The new administration and Congress will get moving quickly. Here are important dates to look out for
A new administration and nearly 60 new members of Congress — including 17 former county officials — are set to take their roles as 2017 debuts the 115th Congress and the Trump administration. Below are some key dates to consider.
Jan. 3: The 115th Congress convened on this day as members came together to certify the election results and elect a new speaker of the House. Rep. Paul Ryan (R-Wis.) won easily, garnering the support of all but one Republican and retaining his role as speaker. Shortly after his election, Ryan administered the oath of office to members-elect, officially swearing in the 115th Congress. Over the coming days, he will begin making his committee appointments, which will shape each congressional committee’s legislative agenda and have a significant impact on prospective legislation.
Jan. 20: President-elect Donald Trump will be inaugurated on this day, beginning his administration. President-elect Trump is currently working to fill his cabinet, as well as to finalize thousands of other federal appointments in a process that will continue after Inauguration Day. Trump is then required, per the Congressional Budget Act, to submit an annual budget proposal to Congress in early February. However, he has suggested that he may not submit a budget after all. While many budgets have been submitted late — some by several months — or have been pared down, no administration has failed to submit some form of annual budget plan since the law was enacted in 1974.
March 16: One of the first major legislative tests for congressional leaders will be the expiration of the debt ceiling in mid-March. Though Republicans control both chambers of Congress and the White House, it remains to be seen how or if they will come together as a caucus to agree on a deal. If the GOP agrees to raise the debt ceiling, the debate would turn to what concessions, such as. spending cuts, they might demand in exchange from Democrats.
If Congress and Trump are unable to reach an agreement on the debt ceiling, the Treasury Department will likely turn to “extraordinary measures” to push the deadline into the summer.
April 15: Another major deadline for Congress is the need to pass a budget resolution by mid-April. While budget resolutions do not need to be signed by the president, and therefore do not have the force of law, they typically outline congressional spending priorities for the coming year and provide direction to committees as they work through appropriations legislation.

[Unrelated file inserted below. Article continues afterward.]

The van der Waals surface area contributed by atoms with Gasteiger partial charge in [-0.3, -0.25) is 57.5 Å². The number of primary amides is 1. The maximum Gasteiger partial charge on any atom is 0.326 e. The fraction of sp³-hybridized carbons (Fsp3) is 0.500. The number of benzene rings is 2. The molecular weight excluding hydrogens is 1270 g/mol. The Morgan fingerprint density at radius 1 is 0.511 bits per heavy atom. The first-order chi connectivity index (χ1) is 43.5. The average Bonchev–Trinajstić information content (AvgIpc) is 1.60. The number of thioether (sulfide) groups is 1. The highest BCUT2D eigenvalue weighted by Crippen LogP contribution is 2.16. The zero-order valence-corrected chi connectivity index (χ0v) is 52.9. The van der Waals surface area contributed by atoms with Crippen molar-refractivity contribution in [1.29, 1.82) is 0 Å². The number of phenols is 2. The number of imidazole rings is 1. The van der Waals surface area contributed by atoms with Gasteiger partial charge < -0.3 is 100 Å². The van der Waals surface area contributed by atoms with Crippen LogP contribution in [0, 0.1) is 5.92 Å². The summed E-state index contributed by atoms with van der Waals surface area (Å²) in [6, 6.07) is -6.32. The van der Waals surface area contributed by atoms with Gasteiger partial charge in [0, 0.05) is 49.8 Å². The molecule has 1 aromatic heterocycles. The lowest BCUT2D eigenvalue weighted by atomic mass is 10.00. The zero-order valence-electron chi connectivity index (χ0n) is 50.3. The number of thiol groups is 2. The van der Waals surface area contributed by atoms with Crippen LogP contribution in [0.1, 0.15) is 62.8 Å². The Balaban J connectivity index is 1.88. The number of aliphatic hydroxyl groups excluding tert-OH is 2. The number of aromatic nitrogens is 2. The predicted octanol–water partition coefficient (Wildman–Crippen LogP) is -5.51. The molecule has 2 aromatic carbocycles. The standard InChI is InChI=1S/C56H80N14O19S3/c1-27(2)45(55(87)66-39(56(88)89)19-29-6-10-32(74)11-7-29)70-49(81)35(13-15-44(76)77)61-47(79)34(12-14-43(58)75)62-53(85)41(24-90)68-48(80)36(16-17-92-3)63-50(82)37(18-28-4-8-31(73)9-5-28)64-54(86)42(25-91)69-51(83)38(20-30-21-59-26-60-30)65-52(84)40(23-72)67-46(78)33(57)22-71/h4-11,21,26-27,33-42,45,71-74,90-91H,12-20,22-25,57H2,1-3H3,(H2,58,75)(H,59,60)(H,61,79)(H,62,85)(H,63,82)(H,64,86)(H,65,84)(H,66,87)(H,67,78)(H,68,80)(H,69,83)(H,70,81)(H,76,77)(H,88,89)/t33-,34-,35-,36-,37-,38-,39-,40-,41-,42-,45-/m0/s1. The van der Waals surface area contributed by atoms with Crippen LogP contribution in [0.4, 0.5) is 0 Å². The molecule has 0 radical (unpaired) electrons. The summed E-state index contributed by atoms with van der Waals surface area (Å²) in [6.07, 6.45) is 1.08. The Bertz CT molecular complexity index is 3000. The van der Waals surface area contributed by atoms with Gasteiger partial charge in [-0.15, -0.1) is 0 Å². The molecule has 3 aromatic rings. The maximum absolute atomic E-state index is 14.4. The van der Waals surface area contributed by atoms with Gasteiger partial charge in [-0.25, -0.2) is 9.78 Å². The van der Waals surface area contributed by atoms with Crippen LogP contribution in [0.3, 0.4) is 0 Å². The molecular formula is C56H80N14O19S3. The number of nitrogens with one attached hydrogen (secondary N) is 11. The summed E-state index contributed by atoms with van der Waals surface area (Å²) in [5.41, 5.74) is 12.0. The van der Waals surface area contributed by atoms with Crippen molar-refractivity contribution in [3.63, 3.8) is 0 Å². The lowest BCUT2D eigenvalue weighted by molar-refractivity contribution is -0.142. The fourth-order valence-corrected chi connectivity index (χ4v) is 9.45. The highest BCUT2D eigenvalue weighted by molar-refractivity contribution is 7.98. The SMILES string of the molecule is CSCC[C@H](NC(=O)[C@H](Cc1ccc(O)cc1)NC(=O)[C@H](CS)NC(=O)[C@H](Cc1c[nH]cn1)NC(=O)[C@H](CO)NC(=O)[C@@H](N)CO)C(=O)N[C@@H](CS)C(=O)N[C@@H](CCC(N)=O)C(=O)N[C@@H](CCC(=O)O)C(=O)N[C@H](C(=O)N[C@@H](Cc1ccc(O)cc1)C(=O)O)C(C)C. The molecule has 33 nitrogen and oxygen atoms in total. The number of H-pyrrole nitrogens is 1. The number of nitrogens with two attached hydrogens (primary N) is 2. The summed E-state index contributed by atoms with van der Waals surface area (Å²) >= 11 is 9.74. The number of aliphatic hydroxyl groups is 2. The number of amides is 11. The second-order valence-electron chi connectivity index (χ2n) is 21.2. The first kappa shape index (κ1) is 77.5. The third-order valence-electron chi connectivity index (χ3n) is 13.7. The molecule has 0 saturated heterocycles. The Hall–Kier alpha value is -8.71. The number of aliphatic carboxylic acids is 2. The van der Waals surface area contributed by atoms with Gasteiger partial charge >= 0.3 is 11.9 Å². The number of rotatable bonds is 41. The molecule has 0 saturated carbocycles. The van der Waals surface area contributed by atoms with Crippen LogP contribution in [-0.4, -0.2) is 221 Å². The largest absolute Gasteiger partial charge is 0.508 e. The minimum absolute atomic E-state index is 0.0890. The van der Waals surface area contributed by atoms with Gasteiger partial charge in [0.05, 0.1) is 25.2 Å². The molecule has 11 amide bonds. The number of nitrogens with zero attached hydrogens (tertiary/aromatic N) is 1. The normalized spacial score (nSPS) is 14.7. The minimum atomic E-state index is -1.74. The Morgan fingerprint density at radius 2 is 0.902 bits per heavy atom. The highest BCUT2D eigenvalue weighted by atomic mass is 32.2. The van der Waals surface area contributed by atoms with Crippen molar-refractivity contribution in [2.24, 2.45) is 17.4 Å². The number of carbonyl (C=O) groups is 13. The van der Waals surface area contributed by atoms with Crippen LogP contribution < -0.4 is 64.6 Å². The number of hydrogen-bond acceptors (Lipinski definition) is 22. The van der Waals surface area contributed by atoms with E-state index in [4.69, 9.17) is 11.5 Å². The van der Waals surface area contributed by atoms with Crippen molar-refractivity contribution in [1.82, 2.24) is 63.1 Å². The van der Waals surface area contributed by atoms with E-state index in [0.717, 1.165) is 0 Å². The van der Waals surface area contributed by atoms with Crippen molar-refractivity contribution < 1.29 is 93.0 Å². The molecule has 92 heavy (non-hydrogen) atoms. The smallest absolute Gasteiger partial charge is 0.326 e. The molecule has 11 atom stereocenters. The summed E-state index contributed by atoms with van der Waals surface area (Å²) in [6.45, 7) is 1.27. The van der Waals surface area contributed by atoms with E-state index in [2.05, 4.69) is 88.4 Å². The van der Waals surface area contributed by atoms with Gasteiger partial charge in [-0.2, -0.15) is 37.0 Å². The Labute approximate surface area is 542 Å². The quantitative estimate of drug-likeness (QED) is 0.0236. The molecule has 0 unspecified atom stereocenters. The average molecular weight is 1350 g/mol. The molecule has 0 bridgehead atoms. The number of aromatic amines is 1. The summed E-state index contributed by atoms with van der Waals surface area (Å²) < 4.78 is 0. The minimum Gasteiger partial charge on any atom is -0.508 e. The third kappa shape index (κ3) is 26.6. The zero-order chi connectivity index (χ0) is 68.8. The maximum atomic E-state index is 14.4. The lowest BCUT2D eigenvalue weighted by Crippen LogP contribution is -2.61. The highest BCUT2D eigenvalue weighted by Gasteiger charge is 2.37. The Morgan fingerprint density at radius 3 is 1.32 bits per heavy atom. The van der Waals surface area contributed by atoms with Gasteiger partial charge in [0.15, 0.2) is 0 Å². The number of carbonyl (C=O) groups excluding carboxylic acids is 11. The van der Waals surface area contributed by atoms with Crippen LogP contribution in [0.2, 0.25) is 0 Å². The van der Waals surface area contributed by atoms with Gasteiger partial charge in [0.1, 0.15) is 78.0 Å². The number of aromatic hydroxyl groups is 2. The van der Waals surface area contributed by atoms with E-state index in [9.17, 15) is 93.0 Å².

Congressional leaders have indicated they will pass not one, but two separate budget resolutions in 2017: one early in the year as a vehicle for a repeal of the Affordable Care Act (ACA) and another roughly coinciding with the April deadline, which, according to Senate Majority Leader Mitch McConnell (R-Ky.), will serve as a way for Congress to address tax reform.
A repeal of the ACA and its coverage provisions could significantly impact counties, which are responsible for providing key health services to their residents, including mental and behavioral health care as well as Medicaid. A tax reform package could also affect counties, especially if lawmakers choose to include language limiting or eliminating the tax-exempt status of municipal bonds, a measure NACo strongly opposes.
April 28: Though Congress pushed the battle over full FY17 appropriations into April by passing a Continuing Resolution (CR) on Dec. 9, 2016, lawmakers still must decide how to fund the government for the remainder of the fiscal year. The current CR will expire on April 28, and while the end game is unknown, issues that are expected to arise include debate over an extension of miners’ health benefits that almost forced a government shutdown earlier in December.
Several county priorities may also be hanging in the balance. The Payments in Lieu of Taxes Program has yet to be fully funded in FY17 and the Secure Rural Schools Program has disbursed its last forest payments to counties and schools unless Congress acts to reauthorize the program. Appropriations also must be made for many other programs such as those to address the nation’s opioid and mental health crises, promote community economic development and provide key services to families.Hero 1